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Management: Animals, Behave

3 minute read
Andrea Sachs

Backstabbing. Betrayals. Firings. You need look no further than the top ranks of the Walt Disney Co. in recent years to know that likeability isn’t necessarily a required characteristic for the corner-office job. But could CEO Michael Eisner, for example, have been more effective as a manager at Disney if he had been friendlier? Tim Sanders, a Yahoo! executive and author of the new self-help manual The Likeability Factor (Crown; 220 pages), thinks so. “Good things happen to you in business when you’re emotionally attractive,” insists Sanders.

With passion, he sets forth instructions for an executive or employee trying to get ahead or even just survive. He didn’t invent these precepts; Dale Carnegie, the granddaddy of self-improvement, sold more than 30 million copies of his 1936 classic, How to Win Friends and Influence People, by advocating similar behavior. But Sanders’ book is a pleasing restatement of some basic principles. People who find these truths to be self-evident are likely to be the ones who need them least. “Men are the worst at this,” Sanders reports. “They won’t smile.”

Why does likeability matter in business? A person who gives others “a sense of joy, happiness, relaxation or rejuvenation,” says Sanders, is more likely to be hired, promoted and retained. According to research, he says, likeable bosses, rather than inconsiderate or feared ones, get the best work out of employees. Nastiness, which he says is rampant, translates into less productivity, higher turnover and a culture of unhappiness. And don’t assume, in this day of BlackBerrys and e-mail, that your unpleasantness stops at the office door. “As the brick wall that once separated professional from personal crumbles,” says Sanders, “we are slowly becoming the same person 24/7.”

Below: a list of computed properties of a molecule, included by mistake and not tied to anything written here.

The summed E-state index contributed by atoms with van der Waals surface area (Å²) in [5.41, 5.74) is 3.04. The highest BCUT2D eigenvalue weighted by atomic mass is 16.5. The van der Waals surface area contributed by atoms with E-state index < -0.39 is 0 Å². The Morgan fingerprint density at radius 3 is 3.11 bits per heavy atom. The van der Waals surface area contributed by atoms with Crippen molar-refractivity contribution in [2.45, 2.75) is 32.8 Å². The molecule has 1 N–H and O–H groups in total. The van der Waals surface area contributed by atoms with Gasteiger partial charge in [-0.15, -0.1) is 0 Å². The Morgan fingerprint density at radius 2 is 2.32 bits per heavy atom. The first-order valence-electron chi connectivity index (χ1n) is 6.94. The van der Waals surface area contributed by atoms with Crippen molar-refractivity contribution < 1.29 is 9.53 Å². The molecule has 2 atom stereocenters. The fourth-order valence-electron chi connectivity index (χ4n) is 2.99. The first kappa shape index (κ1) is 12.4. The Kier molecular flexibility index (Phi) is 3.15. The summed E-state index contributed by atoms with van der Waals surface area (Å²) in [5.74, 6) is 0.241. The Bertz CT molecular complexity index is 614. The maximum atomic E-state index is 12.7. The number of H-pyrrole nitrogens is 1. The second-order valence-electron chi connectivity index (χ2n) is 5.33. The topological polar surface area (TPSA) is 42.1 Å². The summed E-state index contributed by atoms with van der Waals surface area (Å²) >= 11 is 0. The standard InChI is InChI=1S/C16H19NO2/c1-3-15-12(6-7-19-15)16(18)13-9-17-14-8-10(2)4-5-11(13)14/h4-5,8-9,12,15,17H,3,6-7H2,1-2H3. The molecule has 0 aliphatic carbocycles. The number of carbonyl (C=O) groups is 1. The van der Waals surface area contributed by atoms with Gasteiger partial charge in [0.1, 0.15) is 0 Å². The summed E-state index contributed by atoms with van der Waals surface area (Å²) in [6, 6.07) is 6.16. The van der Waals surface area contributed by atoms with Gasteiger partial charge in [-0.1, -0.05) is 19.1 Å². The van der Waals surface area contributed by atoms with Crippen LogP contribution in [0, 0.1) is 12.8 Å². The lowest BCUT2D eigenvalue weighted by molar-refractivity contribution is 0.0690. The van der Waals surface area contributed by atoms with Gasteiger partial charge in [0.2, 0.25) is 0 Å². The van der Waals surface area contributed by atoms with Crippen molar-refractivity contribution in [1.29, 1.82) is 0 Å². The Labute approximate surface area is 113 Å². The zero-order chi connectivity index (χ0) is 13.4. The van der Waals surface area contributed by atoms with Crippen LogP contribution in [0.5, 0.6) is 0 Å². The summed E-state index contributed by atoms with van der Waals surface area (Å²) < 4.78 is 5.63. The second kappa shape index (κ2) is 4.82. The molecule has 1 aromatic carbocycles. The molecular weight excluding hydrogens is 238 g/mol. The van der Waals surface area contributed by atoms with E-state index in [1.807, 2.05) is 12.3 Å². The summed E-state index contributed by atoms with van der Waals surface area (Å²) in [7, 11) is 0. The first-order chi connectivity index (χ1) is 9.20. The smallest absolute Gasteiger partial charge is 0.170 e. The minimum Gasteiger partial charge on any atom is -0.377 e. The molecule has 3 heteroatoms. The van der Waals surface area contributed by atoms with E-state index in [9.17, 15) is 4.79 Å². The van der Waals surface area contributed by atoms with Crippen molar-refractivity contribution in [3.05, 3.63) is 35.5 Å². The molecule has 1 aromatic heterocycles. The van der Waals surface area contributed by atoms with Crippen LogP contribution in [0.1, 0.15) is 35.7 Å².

Sanders, the Johnny Appleseed of likeability, has high ambitions for the world of work. “Every business culture should be a friendly place,” he says. “There are many companies I work with that have abolished unfriendliness. They actually call the system IONU: I observe no unfriendliness. What it means is that unfriendliness will never be tolerated.”

Raising your L-factor, as Sanders calls it, is like attaining physical fitness. There are four qualities to practice. The most important is friendliness. This may seem obvious, but “if you are not friendly,” he says, “you will have to work exponentially harder to be likeable.” The second is relevance: “If you possess a skill that will help someone complete a task, you are relevant to that person. If you appeal to someone’s need to laugh, your relevance is your sense of humor.” Third comes empathy: Slow down and walk a mile in your colleagues’ wing tips. Finally, keep it real. Your colleagues can spot a phony.

So what’s in it for the friendly guy? Sanders points to Howard Stringer, the new chairman of Sony, as a prime example of likeability’s triumphing. “He’s funny, he’s irreverent, he’s playful,” says Sanders, who has worked with Stringer. “In the end, he won the hearts of the Japanese executives at Sony. That’s why they gave him the crown, much to the surprise of the world.”

For those who find likeability too much of a stretch, Sanders advises that at the very least they should strive to be polite. The basic rules are pretty, well, basic: No screaming, hanging up phones, slamming doors and expressing biting sarcasm. The bottom line for really slow learners: “Just be quiet and stop being so unfriendly.”

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